Saturday, August 01, 2015
Thursday, July 30, 2015
While in the Yi lacquerware shop in Shuhe, I was invited to help participate in the making of dumplings. Wednesdays were the night that several Yi families would gather to make communal dinner. I was asked to help with stuffing and then closing the dumplings. After observing one woman expertly doing this process, I attempted to copy her steps. I have to admit that mine were rather easy to spot, not nearly as neatly crimped as those of the other women.
|I'm rather easy to spot in the photo above - the only redhead of the dumpling gang.|
I loved how everyone helped out in the process, whether it be rolling out the dough, chopping up the ingredients, steaming the dumplings, or distributing the finished meal and drinks.
|Melissa and Paul, owner of the Azeala lacquer shop|
Despite my substandard dumpling making skills and language challenges, I was made to feel a part of the group. One of the young women asked me to give her an "American" name - I selected the name Ruth, reminiscent of the strong Biblical female. They then gave me the Chinese name "Malisha," as it was close to my American name.
|Melissa "Malisha" and my new friend "Ruth"|
Tuesday, July 28, 2015
Hangzhou and the province of Yunnan where I visited are known for their tea. Entire trade routes were set up here and through treacherous paths to Tibet for trading tea. The shops posted here contained a huge variety of tea, with a bewildering variety of packaging, preparation types, flavors, and prices. I did see a few people purchasing items, but lacking the knowledge of the tea itself and the labeling (most was in Chinese only), I decided to purchase the tea for my cousin elsewhere.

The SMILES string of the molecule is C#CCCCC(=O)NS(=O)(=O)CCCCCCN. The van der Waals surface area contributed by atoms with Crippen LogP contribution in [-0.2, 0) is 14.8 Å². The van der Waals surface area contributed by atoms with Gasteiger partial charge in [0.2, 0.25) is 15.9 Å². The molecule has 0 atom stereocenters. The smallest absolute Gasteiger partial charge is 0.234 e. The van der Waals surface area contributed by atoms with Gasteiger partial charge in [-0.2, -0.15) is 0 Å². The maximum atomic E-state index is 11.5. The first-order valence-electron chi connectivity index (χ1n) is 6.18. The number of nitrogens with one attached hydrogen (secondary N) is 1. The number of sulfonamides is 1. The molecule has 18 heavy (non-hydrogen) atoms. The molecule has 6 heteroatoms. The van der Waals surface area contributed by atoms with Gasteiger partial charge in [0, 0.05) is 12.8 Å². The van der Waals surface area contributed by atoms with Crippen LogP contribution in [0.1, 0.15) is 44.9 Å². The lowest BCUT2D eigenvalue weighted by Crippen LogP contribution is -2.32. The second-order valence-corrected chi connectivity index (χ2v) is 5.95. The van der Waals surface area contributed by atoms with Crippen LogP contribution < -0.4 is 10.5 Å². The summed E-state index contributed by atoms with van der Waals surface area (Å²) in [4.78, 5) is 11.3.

|What beautiful patterning at this store in Shuhe|
|More tea stores in Shaxi|
Most restaurants I visited, as well as some of the guest houses, provided complimentary tea. In the picture above, that large silver thermos at my guesthouse was filled with hot water and intended solely for me. Dried tea leaves were already placed in the cup, to which my host continued to pour hot water. Its delicate flavor was enjoyed without any additions such as milk or sweetener - much different than the tea I had in other countries, particularly India (I do love chai), Tunisia (sweet and served with pine nuts), and Mali (sweet "gunpowder" tea).
Sunday, July 26, 2015
As I meandered through the streets of Shuhe, I spotted a decorative gate through which more shops were located. The hand-painted red, yellow and black bowls caught my eye; these were not cheap-looking mass-produced touristic crap pieces. I felt compelled to enter the shop and look around. Shortly thereafter, a kind man from the store approached me and patiently showed me around, answering my many questions. Joel Zheng was one of the people who ran the shop. Although there are many people in the Yunnan province who are also from the Yi ethnic group, he came from a smaller village in the Sichuan province and came to Shuhe hoping for a larger market.
The bowls and vases that had caught my eye were lacquer pieces. Lacquerware making of both utensils and art pieces dates back between 1,700 and 1,600 years in the Yi ethnic group. The pieces Joel had in his shop were made from Azalea wood, which grows well in the higher altitudes of his village.